By DORIS RUBENSTEIN
Last year’s Fringe Festival was replete with offerings with substantial Jewish connections and content. While there are fewer “Jewish” performances in 2018, American Jewish World readers seeking something Jewish will not have to search far to find it.
The question here is: Which among the 2018 performances is the most Jewish? Let’s take a peek at just a few:
Following the structure of medieval mystery plays, The Womyn’s Mysteries takes the often skewed and brief stories of the great women in the Judeo-Christian Bible — principally the Torah — and transforms them into a powerful production. An ensemble of eight women bring their personal experience and contemporary vantage point to these epic tales.
The play’s producer/director/facilitator/content screener is St. Louis Park’s own Chava Curland. A product of the Minneapolis Talmud Torah, B’nei Emet and Hopkins High School, Curland cut her theatrical teeth at the Minneapolis Children’s Theatre as a teenager and went on to a B.A. in theater at Ithaca College, as well as having worked with various New York City theaters. She came to her senses, returned to Minnesota, and has been successful as a director at local venues, including the Sabes JCC theater.
Curland states: “I’ve had the idea for this play since I was in college. There are so many fascinating stories of biblical women. This is a way to dig deeper into them from the point of view not of the original male authors, but by women story-tellers who have their own concepts of gender identity across age, race, religion and other forms of identity.”
Proof! An Alien Abduction Pop Musical, tells the story of Zoe, a single gal stuck in a humdrum, nine-to-five grind, who fears that the best of life has passed her by. Little does she know that she has been selected by a desperate alien race to be the test subject of their soul-harvesting experiment. Waking up on an alien spaceship, Zoe realizes the future of the human race is in her hands. Does she come to her senses too late, or can Zoe discover her purpose in time to save the planet from imminent alien invasion?
A yiddishe neshuma (Jewish soul) might be their real objective and playwright/star Anna Olson is the one who can give it to them! She admits that “I do have a strong sense of yiddishkeit,” having been raised by a New York Jewish mother. That quality has served her well in several productions at the Minnesota Jewish Theatre Company over the years.
It’s the Jewish ability to deal with adversity that shines in Proof! An Alien Abduction Pop Musical.
“This play deals with some serious issues, but — in the tradition of people like Mel Brooks — it takes them on with a special kind of humor,” says Olson.
Judaism has little to say about life after death. Jewish theology alludes vaguely to Gan Edenor Olam ha-Ba, loosely referring to what in English is called heaven. Then there’s Gehenom, its opposite.
So it’s highly appropriate that the Casket Arts Building stage in Northeast Minneapolis, formerly a manufacturer and distributor of funeral supplies, is the venue for the death-themed, site-specific production The Member of Some Gods. Joshua Weinberg composed the music for this event and is directing the music as well.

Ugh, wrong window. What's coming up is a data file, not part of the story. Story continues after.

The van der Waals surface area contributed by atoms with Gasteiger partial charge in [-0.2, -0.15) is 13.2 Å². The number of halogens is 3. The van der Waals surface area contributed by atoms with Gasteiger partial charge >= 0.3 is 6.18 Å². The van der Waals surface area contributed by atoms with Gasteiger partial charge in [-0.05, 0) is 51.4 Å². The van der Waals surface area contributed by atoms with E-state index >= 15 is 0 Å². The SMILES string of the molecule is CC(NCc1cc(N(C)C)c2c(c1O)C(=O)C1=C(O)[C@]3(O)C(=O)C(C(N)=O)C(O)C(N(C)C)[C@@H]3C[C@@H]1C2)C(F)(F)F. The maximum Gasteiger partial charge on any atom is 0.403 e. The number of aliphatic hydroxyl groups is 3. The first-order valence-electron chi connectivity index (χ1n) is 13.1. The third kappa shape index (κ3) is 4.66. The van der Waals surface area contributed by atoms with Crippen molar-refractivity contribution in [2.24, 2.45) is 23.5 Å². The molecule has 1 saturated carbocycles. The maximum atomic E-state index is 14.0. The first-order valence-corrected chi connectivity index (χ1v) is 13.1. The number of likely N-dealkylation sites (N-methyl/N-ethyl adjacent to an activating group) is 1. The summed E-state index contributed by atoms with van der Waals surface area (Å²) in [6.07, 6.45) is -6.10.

Weinberg hails from the college town of St. Peter and he plays the harp. He didn’t have a lot of opportunity to live the kosher lifestyle until a life-changing Birthright trip to Israel in the early part of 2017.
“Reconnecting to my Jewish heritage allowed me to expand my creativity in new directions,” he says with pride.
Weinberg invites you to be part of an audience — the souls of the departed — who must survive a trip through the underworld to gain eternal life. How Jewish is that? This is the kind of experience that theatergoers can usually expect from the Fringe Festival, so, only you can decide!
Send your favorite for “Most Jewish Fringe Show” to firstname.lastname@example.org with “Fringe Vote” as the subject. The editors will forward the responses to me and we’ll report on them in a future issue!
(Editor’s note: Also worth checking out is Animal, Vegetable, Political, created by and starring Howard Lieberman and Loren Niemi, in which the storytellers will take a look at the day’s news and use it to generate a dialogue with themselves and with the audience)
The Womyn’s Mysteries plays at 5:30 p.m. Aug. 4; 8:30 p.m. Aug. 6; 10 p.m. Aug. 8; 7 p.m. Aug. 11; and 2:30 p.m. Aug. 12 at the Minnsky Theater, 1517 Central Ave. N.E., Minneapolis.
Proof! An Alien Abduction Pop Musical plays at 8:30 p.m. Aug. 4; 7 p.m. Aug. 5; 8:30 p.m. Aug 6; 10 p.m. Aug. 9; and 2: 30 p.m. Aug 12 at Augsburg University Foss Theater, 625 22nd Ave. S., Minneapolis.
The Member of Some Gods plays at 7:30 p.m. Aug. 3; 2:30 p.m. Aug. 4; 7 p.m. Aug. 6; 7 p.m. Aug. 9; 7 p.m. Aug. 10; and 2:30 and 7 p.m. Aug. 11 at Casket Arts, 681 17th Ave. N.E., Minneapolis.
Animal, Vegetable, Political plays at 10 p.m. Aug. 4; 8:30 p.m. Aug. 7; 5:30 p.m. Aug. 8; 7 p.m. Aug. 10; and 8:30 p.m. Aug. 12 at Augsburg Mainstage, 625 22nd Ave. S., Minneapolis.
More information on Fringe shows is available at the Minnesota Fringe website at minnesotafringe.org.
(American Jewish World, 7.27.18)